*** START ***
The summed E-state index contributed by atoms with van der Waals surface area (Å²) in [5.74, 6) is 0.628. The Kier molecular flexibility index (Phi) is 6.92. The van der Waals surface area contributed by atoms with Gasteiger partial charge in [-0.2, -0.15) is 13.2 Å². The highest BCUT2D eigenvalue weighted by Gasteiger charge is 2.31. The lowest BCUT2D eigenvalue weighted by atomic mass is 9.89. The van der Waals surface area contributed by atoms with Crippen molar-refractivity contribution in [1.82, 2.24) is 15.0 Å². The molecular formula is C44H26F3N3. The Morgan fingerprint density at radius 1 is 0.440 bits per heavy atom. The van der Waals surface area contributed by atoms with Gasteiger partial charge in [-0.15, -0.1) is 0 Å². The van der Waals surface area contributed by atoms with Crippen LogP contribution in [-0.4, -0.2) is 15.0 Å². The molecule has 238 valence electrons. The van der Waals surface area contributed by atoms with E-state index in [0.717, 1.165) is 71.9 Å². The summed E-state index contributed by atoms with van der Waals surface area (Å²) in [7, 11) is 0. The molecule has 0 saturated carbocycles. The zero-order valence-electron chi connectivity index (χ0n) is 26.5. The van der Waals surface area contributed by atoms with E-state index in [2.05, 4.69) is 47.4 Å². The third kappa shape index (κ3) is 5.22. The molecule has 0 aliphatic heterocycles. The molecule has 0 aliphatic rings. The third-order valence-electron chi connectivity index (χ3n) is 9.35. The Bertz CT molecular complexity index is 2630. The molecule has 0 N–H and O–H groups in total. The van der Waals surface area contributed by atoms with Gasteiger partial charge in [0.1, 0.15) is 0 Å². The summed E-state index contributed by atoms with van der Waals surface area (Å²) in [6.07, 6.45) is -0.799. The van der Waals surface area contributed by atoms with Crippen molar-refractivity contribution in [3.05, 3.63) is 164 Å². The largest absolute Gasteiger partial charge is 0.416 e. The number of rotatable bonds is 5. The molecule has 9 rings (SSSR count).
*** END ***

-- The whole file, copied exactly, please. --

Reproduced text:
The summed E-state index contributed by atoms with van der Waals surface area (Å²) in [5.74, 6) is 0.628. The Kier molecular flexibility index (Phi) is 6.92. The van der Waals surface area contributed by atoms with Gasteiger partial charge in [-0.2, -0.15) is 13.2 Å². The highest BCUT2D eigenvalue weighted by Gasteiger charge is 2.31. The lowest BCUT2D eigenvalue weighted by atomic mass is 9.89. The van der Waals surface area contributed by atoms with Crippen molar-refractivity contribution in [1.82, 2.24) is 15.0 Å². The molecular formula is C44H26F3N3. The Morgan fingerprint density at radius 1 is 0.440 bits per heavy atom. The van der Waals surface area contributed by atoms with Gasteiger partial charge in [-0.15, -0.1) is 0 Å². The van der Waals surface area contributed by atoms with Crippen LogP contribution in [-0.4, -0.2) is 15.0 Å². The molecule has 238 valence electrons. The van der Waals surface area contributed by atoms with E-state index in [0.717, 1.165) is 71.9 Å². The summed E-state index contributed by atoms with van der Waals surface area (Å²) in [7, 11) is 0. The molecule has 0 saturated carbocycles. The zero-order valence-electron chi connectivity index (χ0n) is 26.5. The van der Waals surface area contributed by atoms with E-state index in [2.05, 4.69) is 47.4 Å². The third kappa shape index (κ3) is 5.22. The molecule has 0 aliphatic heterocycles. The molecule has 0 aliphatic rings. The third-order valence-electron chi connectivity index (χ3n) is 9.35. The Bertz CT molecular complexity index is 2630. The molecule has 0 N–H and O–H groups in total. The van der Waals surface area contributed by atoms with Gasteiger partial charge in [0.1, 0.15) is 0 Å². The summed E-state index contributed by atoms with van der Waals surface area (Å²) in [6.07, 6.45) is -0.799. The van der Waals surface area contributed by atoms with Crippen molar-refractivity contribution in [3.05, 3.63) is 164 Å². The largest absolute Gasteiger partial charge is 0.416 e. The number of rotatable bonds is 5. The molecule has 9 rings (SSSR count).